You can be forgiven for assuming Jack picked this picture, but it was all me…I knew he would approve though ;)
We have two words that are most commonly used to discuss how we interact with sound: hearing, and listening.
Hearing is a passive act. Pressure waves move our eardrums, the motion is converted to an electrical signal, and our brain tells us that there is a sonic phenomenon in the space around us…perhaps it even provides us with identifying information. It’s what comes after that is fascinating, when we stop to LISTEN to the source. The act of directing attention allows us to focus in on the sound, to the (albeit sometimes limited) exclusion of others. Sometimes the steering of that attention is a subconscious mechanism, but the act of listening is always a conscious one.
That’s our focus this month; “Listening.”
We here at Designing Sound always appreciate the community’s enthusiasm and contributions to the discussion, and we know the community also appreciates anytime a member does. If you’d like to contribute to this month’s topic, drop us a line; either through the contact form, or to ‘shaun [at] this website’. If you prefer to plan ahead a little, next month’s topic will be “Space/Spatial.”
I held off on the announce post for a few days, because we had a few articles that spilled over from last month’s theme. Now that we’re caught up, it’s time to dive into this month’s theme…Vehicles!
Do we really need more of an introduction than that? My guess is no. And sure, there’s a rail car at a drag race in the image above, but we’re not single-minded. There are boats, planes, jets, motorcycles, bicycles, and more that all fall into this category. We’re lining up some fun articles, but don’t hesitate to bring your experience to the table as well.
Guest contributions are always welcomed and encouraged here on Designing Sound. If you’d like to contribute to this month’s theme, or have an off-topic post you’d like to put in front of the community, make sure you contact us through site’s contact form or e-mail shaun at [this site]. If you’re the kind of person who likes to plan ahead, next month’s theme will be Listening.
Photo by flickr user Jonathan Haeber. Click image to view source.
Anechoic chambers aren’t necessarily “silent,” but what other image can you actually use to represent the subject. The nature of silence, like nearly every other aspect of sound, is truly a subjective idea, because true Silence…the complete absence of sound…is impossible to experience unless one has a medical condition which induces it. [If you want to get solipsistic, we don't even really have a way to confirm that THAT is an experience of Silence.] So, how do we then talk about Silence if it doesn’t exist? We focus on the the relationship between sounds that tells us something is quiet, the idea that a given source can be silent within an environment, and…of course…the subjective identification…the acknowledgement that we can experience silence, even if the world isn’t Silent.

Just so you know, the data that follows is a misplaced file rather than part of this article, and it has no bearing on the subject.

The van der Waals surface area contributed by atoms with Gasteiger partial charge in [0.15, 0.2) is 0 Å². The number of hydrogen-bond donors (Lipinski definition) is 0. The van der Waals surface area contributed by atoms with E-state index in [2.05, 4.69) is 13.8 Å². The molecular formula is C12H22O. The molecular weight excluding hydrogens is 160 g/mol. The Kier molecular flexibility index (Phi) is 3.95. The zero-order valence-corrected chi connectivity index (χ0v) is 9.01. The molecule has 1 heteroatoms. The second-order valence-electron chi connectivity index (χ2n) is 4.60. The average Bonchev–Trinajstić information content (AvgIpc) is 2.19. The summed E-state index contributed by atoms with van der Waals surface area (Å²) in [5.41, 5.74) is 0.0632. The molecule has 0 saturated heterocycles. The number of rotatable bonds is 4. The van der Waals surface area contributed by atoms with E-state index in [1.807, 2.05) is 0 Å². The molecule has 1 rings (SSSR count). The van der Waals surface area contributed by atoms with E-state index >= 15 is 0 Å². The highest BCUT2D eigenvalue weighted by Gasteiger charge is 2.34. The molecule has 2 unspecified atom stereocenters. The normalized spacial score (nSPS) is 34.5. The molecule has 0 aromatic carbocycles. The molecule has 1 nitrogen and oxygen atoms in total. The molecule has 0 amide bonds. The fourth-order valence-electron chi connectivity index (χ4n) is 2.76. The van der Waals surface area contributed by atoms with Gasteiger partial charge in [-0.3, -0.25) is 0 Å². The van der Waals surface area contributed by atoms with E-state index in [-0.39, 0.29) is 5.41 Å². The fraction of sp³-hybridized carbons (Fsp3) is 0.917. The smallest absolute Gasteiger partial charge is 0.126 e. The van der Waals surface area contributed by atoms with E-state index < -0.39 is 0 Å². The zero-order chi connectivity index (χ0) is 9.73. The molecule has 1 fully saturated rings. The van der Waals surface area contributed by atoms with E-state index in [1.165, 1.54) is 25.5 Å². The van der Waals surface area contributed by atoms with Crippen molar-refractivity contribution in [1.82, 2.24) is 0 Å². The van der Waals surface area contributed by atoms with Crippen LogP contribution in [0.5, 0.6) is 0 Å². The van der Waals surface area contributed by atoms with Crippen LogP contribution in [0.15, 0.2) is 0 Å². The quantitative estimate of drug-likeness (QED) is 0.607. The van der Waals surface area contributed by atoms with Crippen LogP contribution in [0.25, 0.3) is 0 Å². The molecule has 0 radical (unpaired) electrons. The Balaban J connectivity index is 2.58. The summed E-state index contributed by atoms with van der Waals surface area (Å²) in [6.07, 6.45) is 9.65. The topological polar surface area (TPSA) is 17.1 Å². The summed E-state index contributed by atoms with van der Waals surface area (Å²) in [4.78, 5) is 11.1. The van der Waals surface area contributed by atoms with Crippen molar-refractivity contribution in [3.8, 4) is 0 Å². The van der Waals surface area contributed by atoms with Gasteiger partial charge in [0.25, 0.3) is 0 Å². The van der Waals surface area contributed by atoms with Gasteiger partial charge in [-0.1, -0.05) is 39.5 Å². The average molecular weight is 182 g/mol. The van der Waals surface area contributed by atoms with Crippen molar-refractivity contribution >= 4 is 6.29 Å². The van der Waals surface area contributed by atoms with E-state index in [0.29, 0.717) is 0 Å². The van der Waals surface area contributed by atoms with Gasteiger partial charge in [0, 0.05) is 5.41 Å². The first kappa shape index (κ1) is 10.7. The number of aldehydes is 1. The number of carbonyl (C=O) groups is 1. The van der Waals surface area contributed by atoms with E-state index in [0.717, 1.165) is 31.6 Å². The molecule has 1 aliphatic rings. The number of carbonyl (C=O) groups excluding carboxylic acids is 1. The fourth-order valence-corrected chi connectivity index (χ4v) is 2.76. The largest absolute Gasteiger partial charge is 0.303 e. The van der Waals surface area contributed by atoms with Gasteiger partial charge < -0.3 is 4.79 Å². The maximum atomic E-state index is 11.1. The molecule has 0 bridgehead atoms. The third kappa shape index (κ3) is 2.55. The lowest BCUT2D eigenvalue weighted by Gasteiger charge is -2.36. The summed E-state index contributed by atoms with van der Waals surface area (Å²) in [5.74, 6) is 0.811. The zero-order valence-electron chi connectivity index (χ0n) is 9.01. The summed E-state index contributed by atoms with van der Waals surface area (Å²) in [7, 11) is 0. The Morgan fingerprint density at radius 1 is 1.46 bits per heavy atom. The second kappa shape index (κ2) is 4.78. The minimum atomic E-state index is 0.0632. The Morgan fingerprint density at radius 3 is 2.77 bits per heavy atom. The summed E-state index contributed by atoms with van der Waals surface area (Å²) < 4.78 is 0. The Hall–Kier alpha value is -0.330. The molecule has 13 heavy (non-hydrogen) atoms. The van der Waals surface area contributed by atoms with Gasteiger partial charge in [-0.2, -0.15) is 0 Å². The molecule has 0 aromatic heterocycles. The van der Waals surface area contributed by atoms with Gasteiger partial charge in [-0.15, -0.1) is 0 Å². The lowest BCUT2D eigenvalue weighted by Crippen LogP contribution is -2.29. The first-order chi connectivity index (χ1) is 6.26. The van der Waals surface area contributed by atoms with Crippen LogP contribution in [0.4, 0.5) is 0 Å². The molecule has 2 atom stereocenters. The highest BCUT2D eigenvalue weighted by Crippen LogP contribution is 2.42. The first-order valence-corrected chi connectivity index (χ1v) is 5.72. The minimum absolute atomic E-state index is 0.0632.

Join us, as we take a moment of silence.
Next month’s featured theme will be “Vehicles.” Designing Sound is made special by the many volunteer contributors who come to us share their opinions and thoughts. If you’re inspired by this month’s theme or the next, or have something off-topic you’d like to share, please don’t hesitate to contact: “shaun @ [this website]” …We look forward to hearing from you!
The Tonebenders Podcast has just released another “Soundbytes” mini-podcast that ties into our “Surround” theme for this month. Give it a listen, and don’t forget to subscribe to them on iTunes!
There was a time when people argued that theatrical (even home) sound has long been three dimensional. Maybe there are still some that make that claim. With the rise of binaural audio, Dolby Atmos and Auro 3D, sound actually is entering the third dimension. This is just a small semantic argument. Surround sound, in its traditional 5.1 and 7.1 formats, wasn’t technically three dimensional. It was still a two dimensional plane, but that plane was perpendicular to the screen. In a way, it made the viewing experience three dimensional. Here we had the 2D screen on the vertical plane, and the 2D sound on the horizontal. The world of the film could extend away from the screen to envelop the viewer. As the presence of three dimensional image grows in our media consumption experiences, it’s become even more important to make good use of the surround technology at our disposal. The visual experience is now as immersive as the aural.
With that fact in mind, we turn our focus this month to the topic of “Surround.”
Next month’s featured topic will be “Silence.” As always, we want your guest contributions. If you have an idea you’d like to explore, or something you want to put in front of the community, whether it be as part of our monthly topic or something further afield, please contact us. Email Shaun, or use our contact form to get the ball rolling.